Our friend Rob Cockerham over at Cockeyed has issued a challenge to pranksters around the world. He writes:
The economy is pitiful right now. Both where I live and where I work, I’m seeing a bunch of businesses closing their doors forever.
Shuttered buildings are incredibly depressing, so I’m launching a plan to help liven up our neighborhood streets and remind everyone that economic recovery is just around the corner.
It’s a contest. Create and print your own “Opening Soon” flier and tape it to the door of an empty retail, industrial or warehouse property. Email a picture and you are in the contest! Include a description of the location and hazards if you would like.
Check out his site for details on how you can participate.
Prankster Rob Cockerham recently spray-painted a bunch of stuffed animals brown and left them for dead on the sides of roads around Sacramento. Why? Because he’s hilarious. See his documentation.
Our friend Rob Cockerham recently organized an awesome nation-wide prank where pranksters replaced fast food job application pads with the ridiculous fake pads he made. The funniest part of the prank is definitely the application itself, which Rob did an excellent job writing. Check out his site to see how he pulled it off and to read the hilarious questions he included. The Fast Food Job Application Prank at Cockeyed.
I was one of the dozen volunteers who helped spread the applications to fast food joints across the country. Check out the documentation of my personal conquest.
Master Prankster Rob Cockerham and his friends around the country recently added some extra signage to the sheds on display in their local Home Depot parking lots.
Home Depot, forced to lure customers inside without glitzy display windows, seed the warehouse perimeter with their products. This is only practical with hard-to-shoplift items, such as bags of steer manure and storage sheds.
Unfortunately, these sun-baked displays are all but abandoned by the sales staff, and must rely on graphics and signage to speak to their potential customers.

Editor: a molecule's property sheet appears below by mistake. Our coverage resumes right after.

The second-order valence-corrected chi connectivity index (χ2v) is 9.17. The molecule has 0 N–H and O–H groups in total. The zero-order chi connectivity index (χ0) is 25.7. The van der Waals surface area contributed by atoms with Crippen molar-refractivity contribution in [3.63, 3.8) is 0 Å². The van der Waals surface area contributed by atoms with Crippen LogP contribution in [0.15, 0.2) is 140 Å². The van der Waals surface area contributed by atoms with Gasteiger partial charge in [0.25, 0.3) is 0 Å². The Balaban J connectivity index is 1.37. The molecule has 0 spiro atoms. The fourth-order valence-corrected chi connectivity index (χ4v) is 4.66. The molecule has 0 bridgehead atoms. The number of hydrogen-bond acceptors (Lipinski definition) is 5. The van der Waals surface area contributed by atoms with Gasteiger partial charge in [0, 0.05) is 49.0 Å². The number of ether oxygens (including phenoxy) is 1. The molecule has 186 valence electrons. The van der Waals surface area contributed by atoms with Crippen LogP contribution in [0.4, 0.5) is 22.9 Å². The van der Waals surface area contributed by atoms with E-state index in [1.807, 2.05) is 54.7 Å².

Despite an ambitious number of signs, I felt my local home depot wasn’t addressing some of the strongest benefits of owning a garden/storage/privacy shed/mini-garage/closet. I decided to make some new signs and try them out!
With nine eager volunteers poised to help, I sent signs to try out across the country.
Read all about it: The Shed Prank
New York artist Jason Eppink has been getting lots of awesome press for his Take a Seat project lately, including the interview on NY1 above.
Take a Seat is an ongoing series of public furniture installations aimed at increasing the availability of seating options in New York City subway stations. Perfectly functional chairs are rescued from trash piles and reassigned to stations where limited seating options leave subway patrons no choice but to stand for extended periods of time.
Take a Seat creates value simply by relocating an object to a new location. Rescued chairs – once liabilities – become assets with little to no effort.
Seating solutions installed for Take a Seat are not affixed to MTA property in any way, opening up opportunities for collaboration with subway patrons who, if they take the initiative, may continue the project by installing the chairs in other locations that could benefit from more seating options.
You also enjoy another of our favorite chair-related projects: Rob Cockerham’s Starbucks Chairs Prank.